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"We have proven we can systematically improve compliance and enable hospitals around the country to report on their COVID-19 data," said TeleTracking President Christopher Johnson.

The U.S. Department of Health and Human Services has renewed the contract with TeleTracking to continue collecting COVID-19 patient data from hospitals, according to reporting from NPR.  

On Friday, NPR reported that HHS awarded a second six-month, $10.2 million contract to TeleTracking, a Pittsburgh-based data firm.

"Over the course of our contract with Health and Human Services, we have proven that we can systematically improve compliance and enable hospitals around the country to report on their COVID-19 data quickly, consistently and transparently," TeleTracking President Christopher Johnson told Healthcare IT News.  

Johnson pointed to TeleTracking's decades-long analytics experience, and said that the company "has empowered the world’s largest healthcare systems with actionable and meaningful data to make better, faster decisions about patient access and patient care.  

"Overall, we hope to help the healthcare system reduce waste and improve efficiency," he added. "Many pundits point to pricing reform or new coverage policy as ways to eliminate waste in the system. At TeleTracking, we believe that investing in the improvement of healthcare operations is the most effective, expedient and bi-partisan way forward."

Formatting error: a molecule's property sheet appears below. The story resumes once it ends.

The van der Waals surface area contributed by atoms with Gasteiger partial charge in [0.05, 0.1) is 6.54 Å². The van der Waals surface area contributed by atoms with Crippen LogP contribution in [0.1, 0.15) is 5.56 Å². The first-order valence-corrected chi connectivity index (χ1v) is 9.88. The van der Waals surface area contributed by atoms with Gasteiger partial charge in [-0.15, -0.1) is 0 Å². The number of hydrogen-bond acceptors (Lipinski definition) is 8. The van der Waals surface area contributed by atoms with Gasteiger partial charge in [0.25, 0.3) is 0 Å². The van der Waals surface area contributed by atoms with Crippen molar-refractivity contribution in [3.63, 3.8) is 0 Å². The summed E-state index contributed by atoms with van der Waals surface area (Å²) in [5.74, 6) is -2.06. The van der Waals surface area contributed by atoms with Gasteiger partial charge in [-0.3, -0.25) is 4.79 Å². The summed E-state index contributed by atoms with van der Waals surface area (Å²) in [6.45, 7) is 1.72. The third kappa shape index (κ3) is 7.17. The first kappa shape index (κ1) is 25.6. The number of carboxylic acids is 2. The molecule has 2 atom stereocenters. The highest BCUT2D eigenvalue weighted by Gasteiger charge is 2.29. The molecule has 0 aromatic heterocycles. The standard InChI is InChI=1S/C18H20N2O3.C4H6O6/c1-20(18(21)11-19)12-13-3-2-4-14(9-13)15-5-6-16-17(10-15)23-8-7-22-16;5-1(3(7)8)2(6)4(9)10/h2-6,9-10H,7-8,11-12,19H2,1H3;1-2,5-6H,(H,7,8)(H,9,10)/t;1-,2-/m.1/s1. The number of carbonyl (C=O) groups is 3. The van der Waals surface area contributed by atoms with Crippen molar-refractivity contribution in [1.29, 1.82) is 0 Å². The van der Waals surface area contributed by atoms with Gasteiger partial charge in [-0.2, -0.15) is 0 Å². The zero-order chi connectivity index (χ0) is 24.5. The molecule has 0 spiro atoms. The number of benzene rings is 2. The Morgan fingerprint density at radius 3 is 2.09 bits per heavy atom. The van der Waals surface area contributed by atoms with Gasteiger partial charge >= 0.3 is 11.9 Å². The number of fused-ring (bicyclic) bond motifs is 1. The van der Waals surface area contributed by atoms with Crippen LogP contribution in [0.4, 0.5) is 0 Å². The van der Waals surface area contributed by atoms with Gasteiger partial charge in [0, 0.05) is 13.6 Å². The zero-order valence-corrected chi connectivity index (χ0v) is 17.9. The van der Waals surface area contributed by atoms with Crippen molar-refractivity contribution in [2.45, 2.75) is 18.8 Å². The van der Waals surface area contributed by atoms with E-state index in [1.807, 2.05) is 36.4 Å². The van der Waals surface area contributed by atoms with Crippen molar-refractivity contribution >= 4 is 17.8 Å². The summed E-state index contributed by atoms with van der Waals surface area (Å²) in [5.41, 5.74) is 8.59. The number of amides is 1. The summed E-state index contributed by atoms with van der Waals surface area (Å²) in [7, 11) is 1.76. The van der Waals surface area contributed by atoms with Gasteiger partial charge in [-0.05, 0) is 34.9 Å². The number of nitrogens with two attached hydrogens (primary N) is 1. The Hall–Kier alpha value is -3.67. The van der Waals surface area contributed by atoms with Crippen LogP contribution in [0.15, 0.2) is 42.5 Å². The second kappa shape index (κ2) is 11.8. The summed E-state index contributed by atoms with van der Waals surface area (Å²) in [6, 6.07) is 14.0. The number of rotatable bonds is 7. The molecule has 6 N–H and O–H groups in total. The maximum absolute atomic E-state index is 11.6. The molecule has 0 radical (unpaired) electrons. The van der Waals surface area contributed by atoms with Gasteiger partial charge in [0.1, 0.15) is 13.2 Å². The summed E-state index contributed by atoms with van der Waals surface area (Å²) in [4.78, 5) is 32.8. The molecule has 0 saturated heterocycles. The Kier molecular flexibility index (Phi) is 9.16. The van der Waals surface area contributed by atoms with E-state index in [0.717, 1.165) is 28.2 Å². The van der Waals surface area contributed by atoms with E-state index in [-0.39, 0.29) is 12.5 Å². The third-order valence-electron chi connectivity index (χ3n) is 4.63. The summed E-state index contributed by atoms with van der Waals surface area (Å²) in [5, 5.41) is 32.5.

The government's contract with TeleTracking has been the source of lingering questions from elected officials and federal agencies.    This summer, HHS' directive to hospitals to bypass the Centers for Disease Control and Prevention and enter COVID-19 patient data directly into its TeleTracking portal sparked alarm among stakeholders and medical groups, who feared it meant that the information would be politicized. 

A few weeks prior, Sen. Patty Murray, D-Washington, wrote an open letter claiming that TeleTracking had been issued a noncompetitive contract. HHS has denied this claim, but NPR reports that key officials inside HHS Secretary Alex Azar's office "fast-tracked" the contract.

Hospitals also described "chaos" as they struggled to pivot to the new system, some with only a few days' notice. Some specifically noted the new required data fields as a marked increase from the systems they'd been previously using. As NPR reports, the Federal Register is seeking comments on behalf of HHS about the burden imposed on hospitals by the new reporting requirements.    

A month after the new requirements went into effect, many hospital associations – including those that had reported initial difficulties – said they'd settled into the new routine, although some still faced hurdles.   

With regard to the required fields, Johnson said, "We have … proven to be adaptable, enabling the authorities to add data fields quickly, as needed."   

"These improvements have, overall, led to more informed decision making by the authorities," Johnson added.

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